Innovation sought for fertility tests in young males with sickle cell

Methods should make semen analysis more likely to be completed, study says

Andrea Lobo, PhD avatar

by Andrea Lobo, PhD |

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Having male adolescents with sickle cell disease (SCD) undergo fertility testing by semen analysis may not be feasible if it involves travel to a reproductive diagnostic center, according to a recent study.

Despite having access to reproductive health education and compensation to cover transportation costs, only 15% of adolescents participating in the study adhered to fertility testing. Barriers to testing included discomfort and a lack of time or transportation.

“These findings further underscore the need for innovative strategies to examine semen parameters and fertility in male youth with SCD to ensure that they are able to achieve their health and reproductive goals,” the researchers wrote.

The study, “Experiences and outcomes of fertility testing in male adolescents with sickle cell disease,” was published in the journal Pediatric Blood & Cancer.

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More Information Needed on Impact of SCD, Treatments on Male Fertility

SCD is caused by mutations in the beta-globin (HBB) gene, which contains instructions to make a component of hemoglobin — the protein in red blood cells that’s responsible for transporting oxygen throughout the body.

These mutations ultimately result in the production of a defective form of hemoglobin that causes red blood cells to take on the shape of a sickle. Misshapen red blood cells cannot pass through small blood vessels as easily, slowing or obstructing blood flow and impairing oxygen delivery to body tissues.

Recent studies have shown that adult males with sickle cell receiving or not receiving hydroxyurea, an approved treatment for sickle cell, have abnormal semen parameters, raising the concern that the disease and/or its treatments might affect fertility.

“Yet, studies that include adolescents are lacking,” the researchers wrote.

The study and its findings

In this study, researchers in the U.S. sought to determine the feasibility of obtaining semen samples from adolescents with sickle cell at a reproductive diagnostic center as well as the barriers associated with testing. It also sought to examine the semen parameters of adolescents who completed the procedure.

For that, they recruited adolescents with sickle cell, ages 14 to 22, and their caregivers to participate in the study. They were asked to complete a web-based reproductive health program called Fertility edUcation To Understand Reproductive hEalth in SCD (FUTURES). The program described the potential impact of sickle cell and/or its treatments on fertility, as well as the purpose and process of fertility testing.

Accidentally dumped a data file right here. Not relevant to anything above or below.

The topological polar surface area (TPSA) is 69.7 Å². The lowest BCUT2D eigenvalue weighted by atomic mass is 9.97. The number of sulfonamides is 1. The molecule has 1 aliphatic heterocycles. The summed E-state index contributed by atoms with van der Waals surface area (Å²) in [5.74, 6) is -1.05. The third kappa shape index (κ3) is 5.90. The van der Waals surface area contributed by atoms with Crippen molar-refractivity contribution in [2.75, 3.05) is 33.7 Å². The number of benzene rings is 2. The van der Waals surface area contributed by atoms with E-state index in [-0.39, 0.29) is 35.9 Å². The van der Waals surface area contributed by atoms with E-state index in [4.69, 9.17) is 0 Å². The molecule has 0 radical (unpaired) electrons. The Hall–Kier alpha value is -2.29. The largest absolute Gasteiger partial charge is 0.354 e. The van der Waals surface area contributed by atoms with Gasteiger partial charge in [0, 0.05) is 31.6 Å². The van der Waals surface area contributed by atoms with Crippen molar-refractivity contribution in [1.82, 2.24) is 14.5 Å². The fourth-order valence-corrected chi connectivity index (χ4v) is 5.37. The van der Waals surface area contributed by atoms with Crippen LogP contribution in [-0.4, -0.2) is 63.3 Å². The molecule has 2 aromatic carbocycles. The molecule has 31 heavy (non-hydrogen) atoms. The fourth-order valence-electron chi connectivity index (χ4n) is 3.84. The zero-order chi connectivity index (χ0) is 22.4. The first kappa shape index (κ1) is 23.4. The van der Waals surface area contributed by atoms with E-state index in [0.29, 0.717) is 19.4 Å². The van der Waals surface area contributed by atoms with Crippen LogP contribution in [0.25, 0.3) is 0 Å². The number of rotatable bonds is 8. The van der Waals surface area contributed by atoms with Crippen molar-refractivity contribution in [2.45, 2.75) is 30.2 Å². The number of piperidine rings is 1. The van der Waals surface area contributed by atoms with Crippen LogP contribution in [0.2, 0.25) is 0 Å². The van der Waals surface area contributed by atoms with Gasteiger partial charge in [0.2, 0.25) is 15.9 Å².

A total of 33 adolescents completed FUTURES. After that, they were offered the option to have a semen analysis at a reproductive diagnostic center, with costs of testing and transportation covered. Fertility testing was considered to be feasible if at least 25% of the adolescents who completed FUTURES opted to be tested.

Overall, five adolescents (15%) submitted a sample for semen analysis, a proportion that was below the minimum to consider fertility testing as feasible.

Reasons pointed out by adolescents and their caregivers to complete semen testing included interest in learning about their reproductive health, assistance in coordinating appointments, and the absence of costs. The reasons for not testing included discomfort, lack of time or transportation, and forgetting the appointment.

Two of the adolescents who underwent fertility testing had the HbSC disease subtype, and three had the HbSS subtype. Two of those with HbSS were being treated with hydroxyurea.

HbSS, usually the most severe form of sickle cell disease, occurs when patients have both mutated HBB gene copies producing a faulty version of hemoglobin called hemoglobin S. The HbSC subtype occurs when one gene copy produces hemoglobin S while the other encodes hemoglobin C, another defective form of the protein.

Each analysis provided information on several semen parameters, including volume, viscosity, sperm cell levels, motility (movement), and morphology (form and structure).

Sperm cells were identified in the three adolescents who had never been treated with hydroxyurea. In two of them, sperm cell levels were within the normal range; in the third, they were considered low.  On the contrary, in the two adolescents then receiving hydroxyurea, very few or no sperm cells were found.

According to researchers and considering the small sample in this study, “more research is needed to elucidate these effects (e.g., what effect SCD and/or hydroxyurea has, whether or not these effects may be reversible) and examine actual fertility outcomes.”

“Our qualitative findings suggest that developmentally and culturally appropriate fertility education and increased advocacy for affordable reproductive healthcare for this population may facilitate adolescents with SCD to pursue fertility testing, whereas innovative methods to collect semen samples that limit patient discomfort and time constraints (e.g., mail-in testing where semen samples are collected at home) are needed to reduce barriers,” they wrote.